Ontario Colleges put their latest employer offer to vote

Header image for the article Ontario Colleges put their latest employer offer to vote Credit: HANNAH THEODORE
OPSEU 110 president, Darryl Bedford discusses the latest bargaining update with Interrobang via Zoom.

On Jan. 17, the College Employer Council (CEC) asked the Ontario Labour Relations Board (OLRB) to conduct a vote with OPSEU academic employee membership on the CEC’s most recent offer.

The CEC has been in bargaining talks with CAAT-A, the team representing the faculty union since July 2021. On Dec. 13, 2021, 59.4 per cent of union members voted in favour of a strike. Of full-time and partial-load professors, instructors, librarians, and counsellors, only 68 per cent cast their ballot.

The final offer proposed by the CEC includes things like medical cannabis coverage, and the creation of a Workload Committee, but misses some union demands for direct action to tackle privatization and protect precariously employed faculty members.

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If union members accept this final offer, the labour dispute will come to an end. OPSEU 110 president, Darryl Bedford, said the vote is ultimately an attempt by the CEC to end the months-long dispute in the lead-up to the provincial election.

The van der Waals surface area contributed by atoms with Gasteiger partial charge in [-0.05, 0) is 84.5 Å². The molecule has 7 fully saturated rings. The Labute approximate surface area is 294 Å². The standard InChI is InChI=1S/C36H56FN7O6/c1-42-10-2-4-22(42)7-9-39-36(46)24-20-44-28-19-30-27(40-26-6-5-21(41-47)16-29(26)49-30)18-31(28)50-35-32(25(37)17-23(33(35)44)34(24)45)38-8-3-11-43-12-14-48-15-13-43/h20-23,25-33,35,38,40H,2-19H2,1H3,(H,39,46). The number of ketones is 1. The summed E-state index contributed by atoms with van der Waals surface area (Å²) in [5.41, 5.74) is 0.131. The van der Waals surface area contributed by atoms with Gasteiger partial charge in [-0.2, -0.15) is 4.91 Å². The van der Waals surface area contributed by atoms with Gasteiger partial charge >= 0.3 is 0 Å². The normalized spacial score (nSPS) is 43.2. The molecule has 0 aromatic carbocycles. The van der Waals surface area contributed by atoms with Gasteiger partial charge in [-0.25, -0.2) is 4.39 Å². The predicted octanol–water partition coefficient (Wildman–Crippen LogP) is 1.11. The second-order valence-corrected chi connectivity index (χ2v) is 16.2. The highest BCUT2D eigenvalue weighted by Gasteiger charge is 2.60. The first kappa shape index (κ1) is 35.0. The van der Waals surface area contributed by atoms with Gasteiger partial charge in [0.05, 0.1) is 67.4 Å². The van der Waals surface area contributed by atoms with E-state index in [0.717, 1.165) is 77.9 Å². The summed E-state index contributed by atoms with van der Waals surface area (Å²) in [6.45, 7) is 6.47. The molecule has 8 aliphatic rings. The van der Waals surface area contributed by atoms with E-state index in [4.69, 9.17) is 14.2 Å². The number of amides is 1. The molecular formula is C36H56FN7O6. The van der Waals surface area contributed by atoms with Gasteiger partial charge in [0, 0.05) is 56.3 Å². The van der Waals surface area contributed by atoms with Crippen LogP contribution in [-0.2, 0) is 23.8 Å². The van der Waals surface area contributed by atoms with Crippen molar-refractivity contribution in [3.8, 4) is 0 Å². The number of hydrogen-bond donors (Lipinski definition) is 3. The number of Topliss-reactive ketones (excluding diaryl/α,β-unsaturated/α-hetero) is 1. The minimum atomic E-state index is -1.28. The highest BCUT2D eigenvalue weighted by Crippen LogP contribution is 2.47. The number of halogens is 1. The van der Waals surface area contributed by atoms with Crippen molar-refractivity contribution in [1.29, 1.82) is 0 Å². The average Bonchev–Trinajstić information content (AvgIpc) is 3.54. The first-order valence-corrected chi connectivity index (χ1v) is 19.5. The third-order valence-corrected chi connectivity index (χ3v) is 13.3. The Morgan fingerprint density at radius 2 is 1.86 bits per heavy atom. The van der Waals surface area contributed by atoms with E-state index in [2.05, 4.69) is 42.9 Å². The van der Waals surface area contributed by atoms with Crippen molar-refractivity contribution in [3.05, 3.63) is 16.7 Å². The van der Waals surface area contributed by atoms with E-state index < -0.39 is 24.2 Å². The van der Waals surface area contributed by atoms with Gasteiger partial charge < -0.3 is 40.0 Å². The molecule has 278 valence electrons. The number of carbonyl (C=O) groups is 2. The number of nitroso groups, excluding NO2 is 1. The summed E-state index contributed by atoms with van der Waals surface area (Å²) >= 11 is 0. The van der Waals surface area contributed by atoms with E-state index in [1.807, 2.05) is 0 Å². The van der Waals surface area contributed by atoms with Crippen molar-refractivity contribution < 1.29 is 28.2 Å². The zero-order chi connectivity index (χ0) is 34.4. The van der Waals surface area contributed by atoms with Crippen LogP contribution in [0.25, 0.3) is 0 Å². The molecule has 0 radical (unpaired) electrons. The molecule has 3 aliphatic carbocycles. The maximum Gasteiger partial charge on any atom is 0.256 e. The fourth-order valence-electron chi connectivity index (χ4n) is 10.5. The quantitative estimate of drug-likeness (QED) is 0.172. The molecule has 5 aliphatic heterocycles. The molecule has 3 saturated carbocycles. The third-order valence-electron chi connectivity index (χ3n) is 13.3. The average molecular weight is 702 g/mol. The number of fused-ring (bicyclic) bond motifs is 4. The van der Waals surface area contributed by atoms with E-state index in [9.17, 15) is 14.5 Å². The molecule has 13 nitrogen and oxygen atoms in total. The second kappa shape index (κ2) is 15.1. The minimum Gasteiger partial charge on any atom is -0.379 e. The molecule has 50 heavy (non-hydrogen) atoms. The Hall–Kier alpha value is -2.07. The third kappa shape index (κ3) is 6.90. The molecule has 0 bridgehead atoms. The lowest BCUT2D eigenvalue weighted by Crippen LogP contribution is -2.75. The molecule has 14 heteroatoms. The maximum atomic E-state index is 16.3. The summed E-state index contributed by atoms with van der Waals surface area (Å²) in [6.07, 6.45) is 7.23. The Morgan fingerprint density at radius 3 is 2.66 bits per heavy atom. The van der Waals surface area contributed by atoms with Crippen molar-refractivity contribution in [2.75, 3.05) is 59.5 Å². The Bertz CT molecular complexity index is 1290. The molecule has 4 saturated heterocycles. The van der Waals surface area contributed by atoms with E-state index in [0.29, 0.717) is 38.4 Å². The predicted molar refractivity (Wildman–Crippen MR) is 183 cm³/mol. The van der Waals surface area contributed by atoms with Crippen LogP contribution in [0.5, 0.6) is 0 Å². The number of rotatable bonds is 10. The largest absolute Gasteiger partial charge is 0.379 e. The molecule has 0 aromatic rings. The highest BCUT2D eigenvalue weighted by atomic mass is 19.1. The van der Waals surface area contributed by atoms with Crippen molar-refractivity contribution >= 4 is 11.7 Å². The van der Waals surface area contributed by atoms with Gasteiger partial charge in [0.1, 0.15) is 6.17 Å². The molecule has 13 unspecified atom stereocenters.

“So maybe one reason might be that the government does not want this to drag into an election period. And so there’s considerable pressure on the CEC to bring things to a resolution,” said Bedford.

Bedford added that the offer is not much different than the terms and conditions the CEC released on Dec. 13.

“It’s the second time they’ve done that, and it doesn’t seem to show respect for the bargaining process,” said Bedford. “So rather than trying to reach some kind of agreement at the table they’re bypassing it and going directly to members.”

CAAT-A has long pushed for the inclusion of collective agreement language providing for third party binding arbitration to impose outcomes. The CEC, however, said they see no path to settlement this way.

“That’s an easy way to bring it to an end,” said Bedford. “And unions don’t always want to do that…because you never know, with an arbitrator. But we’re confident in putting it in the hands of an arbitrator…and we’re willing to accept what the arbitrator decides, so really, you know, it’s mystifying that they won’t take that offer.”

Now, the OLRB will take approximately three weeks to organize a vote for union members to have their say. Once the OLRB confirms what days the vote will take place, it will be communicated to all College employees.

Bedford said he doesn’t believe the vote will be accepted but had a message for union members.

“I think that people should consider what they and their colleagues have been raising as issues,” he said. “And if you ever expect in the future that there’s ever going to be progress…whatever it is you care about, if you ever expect that the College Employer Council is going to take that seriously, and actually have that conversation, then you need to vote no.”

Faculty have been engaged in work-to-rule action since December, but Bedford said it’s unlikely students will have noticed any effect on their education from those efforts. Students who are concerned or have questions about how the ongoing negotiations will affect their studies can read more on the OPSEU website.